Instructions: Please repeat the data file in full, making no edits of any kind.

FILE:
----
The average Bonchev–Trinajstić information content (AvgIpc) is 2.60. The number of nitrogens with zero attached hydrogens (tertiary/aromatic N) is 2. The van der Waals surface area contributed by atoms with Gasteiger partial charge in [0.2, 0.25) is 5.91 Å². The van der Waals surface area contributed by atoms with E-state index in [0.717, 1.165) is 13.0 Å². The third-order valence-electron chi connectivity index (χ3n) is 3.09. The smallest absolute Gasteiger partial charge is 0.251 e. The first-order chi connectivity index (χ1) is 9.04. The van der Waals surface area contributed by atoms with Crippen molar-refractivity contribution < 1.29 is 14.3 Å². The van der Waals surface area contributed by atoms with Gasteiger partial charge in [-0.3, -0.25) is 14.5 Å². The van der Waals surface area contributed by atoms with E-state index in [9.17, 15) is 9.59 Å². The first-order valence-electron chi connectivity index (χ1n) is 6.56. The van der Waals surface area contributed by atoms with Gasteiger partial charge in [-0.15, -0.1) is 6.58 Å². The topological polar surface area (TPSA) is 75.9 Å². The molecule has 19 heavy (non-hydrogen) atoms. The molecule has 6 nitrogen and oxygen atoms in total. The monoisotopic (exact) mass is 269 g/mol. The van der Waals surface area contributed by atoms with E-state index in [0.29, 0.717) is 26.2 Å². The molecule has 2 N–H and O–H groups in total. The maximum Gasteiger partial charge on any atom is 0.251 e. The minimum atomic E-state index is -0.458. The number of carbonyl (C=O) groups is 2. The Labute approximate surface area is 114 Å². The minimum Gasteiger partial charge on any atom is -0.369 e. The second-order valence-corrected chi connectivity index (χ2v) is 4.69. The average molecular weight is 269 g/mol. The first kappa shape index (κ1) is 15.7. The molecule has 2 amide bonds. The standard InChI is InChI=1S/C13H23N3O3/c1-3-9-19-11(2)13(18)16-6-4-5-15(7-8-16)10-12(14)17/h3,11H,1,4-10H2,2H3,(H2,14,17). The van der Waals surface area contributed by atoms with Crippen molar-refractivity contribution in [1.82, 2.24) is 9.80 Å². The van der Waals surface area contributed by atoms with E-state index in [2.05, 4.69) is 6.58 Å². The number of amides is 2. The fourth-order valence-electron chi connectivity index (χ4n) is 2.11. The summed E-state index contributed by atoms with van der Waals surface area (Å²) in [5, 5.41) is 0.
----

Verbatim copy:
The average Bonchev–Trinajstić information content (AvgIpc) is 2.60. The number of nitrogens with zero attached hydrogens (tertiary/aromatic N) is 2. The van der Waals surface area contributed by atoms with Gasteiger partial charge in [0.2, 0.25) is 5.91 Å². The van der Waals surface area contributed by atoms with E-state index in [0.717, 1.165) is 13.0 Å². The third-order valence-electron chi connectivity index (χ3n) is 3.09. The smallest absolute Gasteiger partial charge is 0.251 e. The first-order chi connectivity index (χ1) is 9.04. The van der Waals surface area contributed by atoms with Crippen molar-refractivity contribution < 1.29 is 14.3 Å². The van der Waals surface area contributed by atoms with Gasteiger partial charge in [-0.3, -0.25) is 14.5 Å². The van der Waals surface area contributed by atoms with E-state index in [9.17, 15) is 9.59 Å². The first-order valence-electron chi connectivity index (χ1n) is 6.56. The van der Waals surface area contributed by atoms with Gasteiger partial charge in [-0.15, -0.1) is 6.58 Å². The topological polar surface area (TPSA) is 75.9 Å². The molecule has 19 heavy (non-hydrogen) atoms. The molecule has 6 nitrogen and oxygen atoms in total. The monoisotopic (exact) mass is 269 g/mol. The van der Waals surface area contributed by atoms with E-state index in [0.29, 0.717) is 26.2 Å². The molecule has 2 N–H and O–H groups in total. The maximum Gasteiger partial charge on any atom is 0.251 e. The minimum atomic E-state index is -0.458. The number of carbonyl (C=O) groups is 2. The Labute approximate surface area is 114 Å². The minimum Gasteiger partial charge on any atom is -0.369 e. The second-order valence-corrected chi connectivity index (χ2v) is 4.69. The average molecular weight is 269 g/mol. The first kappa shape index (κ1) is 15.7. The molecule has 2 amide bonds. The standard InChI is InChI=1S/C13H23N3O3/c1-3-9-19-11(2)13(18)16-6-4-5-15(7-8-16)10-12(14)17/h3,11H,1,4-10H2,2H3,(H2,14,17). The van der Waals surface area contributed by atoms with Crippen molar-refractivity contribution in [1.82, 2.24) is 9.80 Å². The van der Waals surface area contributed by atoms with E-state index in [2.05, 4.69) is 6.58 Å². The number of amides is 2. The fourth-order valence-electron chi connectivity index (χ4n) is 2.11. The summed E-state index contributed by atoms with van der Waals surface area (Å²) in [5, 5.41) is 0.